News Feature | November 3, 2014

Pfizer's Vaccine For Meningitis B Gets FDA Accelerated Approval

By Estel Grace Masangkay

Pfizer announced that the U.S. Food and Drug Administration (FDA) has approved Trumenba as the first licensed vaccine in the U.S. for the prevention of invasive meningococcal disease caused by Neisseria meningitidis serogroup B in individuals from 10 through 25 years old.

Trumenba comprises two recombinant lipidated factor H binding protein (fHBP) variants from N. meningitidis serogroup B, one from fHBP subfamily A and one from subfamily B. The protein fHBP is found on the surface of meningococci bacteria which helps it to slip past the radar of the host’s immune system. The FDA authorized Trumenba under its Accelerated Approval process based on the demonstration of induced immune response against four serogroup B strains prevalent in the U.S. The company has previously received Breakthrough Therapy and Priority Review designations for Trumenba.

Dr. Emilio Emini, SVP of Vaccine R&D for Pfizer, said, “The approval of Trumenba is an important public health advance in helping to protect adolescents and young adults from invasive meningococcal serogroup B disease, also known as meningitis B… As a next step, we look forward to participating in discussions with the CDC regarding potential meningococcal group B vaccination recommendations.”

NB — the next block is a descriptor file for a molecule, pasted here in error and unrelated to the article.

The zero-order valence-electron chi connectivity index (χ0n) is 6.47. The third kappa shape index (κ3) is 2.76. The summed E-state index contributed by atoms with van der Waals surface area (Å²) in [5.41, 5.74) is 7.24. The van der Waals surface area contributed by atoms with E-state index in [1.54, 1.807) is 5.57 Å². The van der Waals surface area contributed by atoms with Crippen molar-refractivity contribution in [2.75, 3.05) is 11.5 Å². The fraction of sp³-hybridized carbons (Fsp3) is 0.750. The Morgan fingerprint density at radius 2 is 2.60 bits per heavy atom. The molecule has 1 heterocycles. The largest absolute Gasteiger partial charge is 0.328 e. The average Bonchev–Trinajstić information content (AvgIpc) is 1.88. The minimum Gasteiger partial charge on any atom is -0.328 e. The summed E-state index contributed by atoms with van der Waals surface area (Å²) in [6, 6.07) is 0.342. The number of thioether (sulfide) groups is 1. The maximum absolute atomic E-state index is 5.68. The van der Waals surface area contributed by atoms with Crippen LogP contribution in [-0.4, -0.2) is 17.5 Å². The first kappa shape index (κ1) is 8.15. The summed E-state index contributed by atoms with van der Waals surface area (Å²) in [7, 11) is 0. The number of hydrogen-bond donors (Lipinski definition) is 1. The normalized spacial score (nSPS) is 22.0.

The approval was based on positive results from three randomized studies conducted in the U.S. and EU involving 2,800 adolescents. The vaccine was also evaluated in safety studies involving approximately 4,500 individuals in the U.S., EU, and Australia.

Study investigator Stanley L. Block, pediatrician at Kentucky Pediatric/Adult Research, points out, “Meningococcal disease can progress from initial symptoms to death within 24 hours, and is often challenging to diagnose and distinguish from diseases that are more common and less serious, making preventative vaccination critically important. In clinical trials, TRUMENBA demonstrated the ability to induce functional immune responses to four serogroup B strains representative of prevalent strains in the United States.”

Pfizer will continue conducting ongoing efficacy studies for Trumenba against a range of serogroup B strains as part of the FDA’s accelerated approval process.

The New York Times reports that the company has been in a race with fellow big pharma Novartis to deliver a vaccine for serogroup B meningitis. Novartis’ vaccine Bexsero has been approved in the EU, Australia, and Canada but has yet to receive regulatory approval in the U.S.